I bought the Kit from the Classic API website. It took about a week when it arrived at my place (Belgium). Costs me around 225 Dollar.
I recommend to buy the Discrete Op-amp already assembled. It can save you a lot of time and frustration. The soldering points are really thin on this pcb.
It is a fairly easy build. It took me around 2 hours to fully complete the preamp. Everything is very clear layed out on the pcb.
Warning: Like on the Classic API site – don’t follow the old assembly guide. I used it as a reference to see which task first. But the values of the components are changed in Rev B.
Check the schematic to know who is who 😉
You get all the links to the support documents afterwards by email.
If you are not that experienced with a soldering iron I recommend to first f*ck up another project 😀 – Trie to solder some guitar pcb’s to get experience.
To hold some components when swapping the pcb I use some simple electrical tape.
To hold the transformer in place Instead of use dual sided tape, I just made it myself with a piece of gaffertape.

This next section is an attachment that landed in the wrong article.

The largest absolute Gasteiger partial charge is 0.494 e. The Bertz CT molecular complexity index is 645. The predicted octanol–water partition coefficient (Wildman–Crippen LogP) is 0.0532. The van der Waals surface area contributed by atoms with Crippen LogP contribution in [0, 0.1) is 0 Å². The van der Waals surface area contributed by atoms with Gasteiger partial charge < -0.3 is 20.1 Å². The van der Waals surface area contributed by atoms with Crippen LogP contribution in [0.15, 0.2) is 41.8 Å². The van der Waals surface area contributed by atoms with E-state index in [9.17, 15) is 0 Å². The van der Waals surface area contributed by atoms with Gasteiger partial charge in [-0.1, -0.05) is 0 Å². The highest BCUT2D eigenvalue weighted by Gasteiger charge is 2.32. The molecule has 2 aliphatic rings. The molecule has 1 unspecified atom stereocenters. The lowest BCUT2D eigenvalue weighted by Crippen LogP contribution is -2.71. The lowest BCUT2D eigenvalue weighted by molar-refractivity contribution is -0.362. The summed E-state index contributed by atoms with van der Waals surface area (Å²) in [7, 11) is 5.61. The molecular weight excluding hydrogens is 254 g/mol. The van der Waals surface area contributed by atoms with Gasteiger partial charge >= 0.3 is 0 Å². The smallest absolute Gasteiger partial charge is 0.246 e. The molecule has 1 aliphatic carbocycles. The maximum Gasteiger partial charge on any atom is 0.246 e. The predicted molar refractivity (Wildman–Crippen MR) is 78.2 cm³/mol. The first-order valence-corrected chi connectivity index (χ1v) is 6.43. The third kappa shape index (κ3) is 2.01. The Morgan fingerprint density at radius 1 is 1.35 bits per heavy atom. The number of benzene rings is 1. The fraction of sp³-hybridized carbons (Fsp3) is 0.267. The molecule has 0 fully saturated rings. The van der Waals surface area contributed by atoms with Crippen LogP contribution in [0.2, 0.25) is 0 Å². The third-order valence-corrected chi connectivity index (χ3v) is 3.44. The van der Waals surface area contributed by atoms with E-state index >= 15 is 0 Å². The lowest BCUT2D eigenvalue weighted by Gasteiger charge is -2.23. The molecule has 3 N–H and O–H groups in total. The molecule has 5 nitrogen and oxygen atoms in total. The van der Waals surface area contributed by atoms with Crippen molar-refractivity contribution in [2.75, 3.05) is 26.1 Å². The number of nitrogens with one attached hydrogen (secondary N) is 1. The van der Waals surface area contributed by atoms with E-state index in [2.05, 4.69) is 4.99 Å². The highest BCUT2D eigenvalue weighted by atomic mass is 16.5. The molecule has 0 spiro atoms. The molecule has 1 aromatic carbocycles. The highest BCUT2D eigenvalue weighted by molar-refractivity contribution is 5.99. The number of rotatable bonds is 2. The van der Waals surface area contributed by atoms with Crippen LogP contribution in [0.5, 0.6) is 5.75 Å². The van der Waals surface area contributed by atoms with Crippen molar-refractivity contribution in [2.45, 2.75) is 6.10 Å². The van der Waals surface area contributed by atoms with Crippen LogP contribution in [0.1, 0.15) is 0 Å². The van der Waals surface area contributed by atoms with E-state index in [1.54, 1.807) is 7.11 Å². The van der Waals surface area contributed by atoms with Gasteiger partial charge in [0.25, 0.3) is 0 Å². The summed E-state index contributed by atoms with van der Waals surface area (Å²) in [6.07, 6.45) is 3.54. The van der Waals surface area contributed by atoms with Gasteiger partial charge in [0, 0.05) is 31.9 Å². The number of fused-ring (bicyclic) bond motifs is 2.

Watch out for the polarisation of the diodes & capacitors! Especially the Axial Cap – the positive side is the side with the notch. The arrows beneath the Cap shows you the way to the negative side.
In the old assembly guide you have to do some things with the output gain trim. In Rev B is everything provided to just put in on the pcb
Only difficulty is the led notification for 48V. It is a bit measuring that the leads are on a correct distance from the faceplate.
If some knobs are after assembling are been a little bit stiff, try to lose some screws of the pcb mount itself. This helped me a lot.
Everything is in the kit (except soldering iron, tape, screwdriver,…).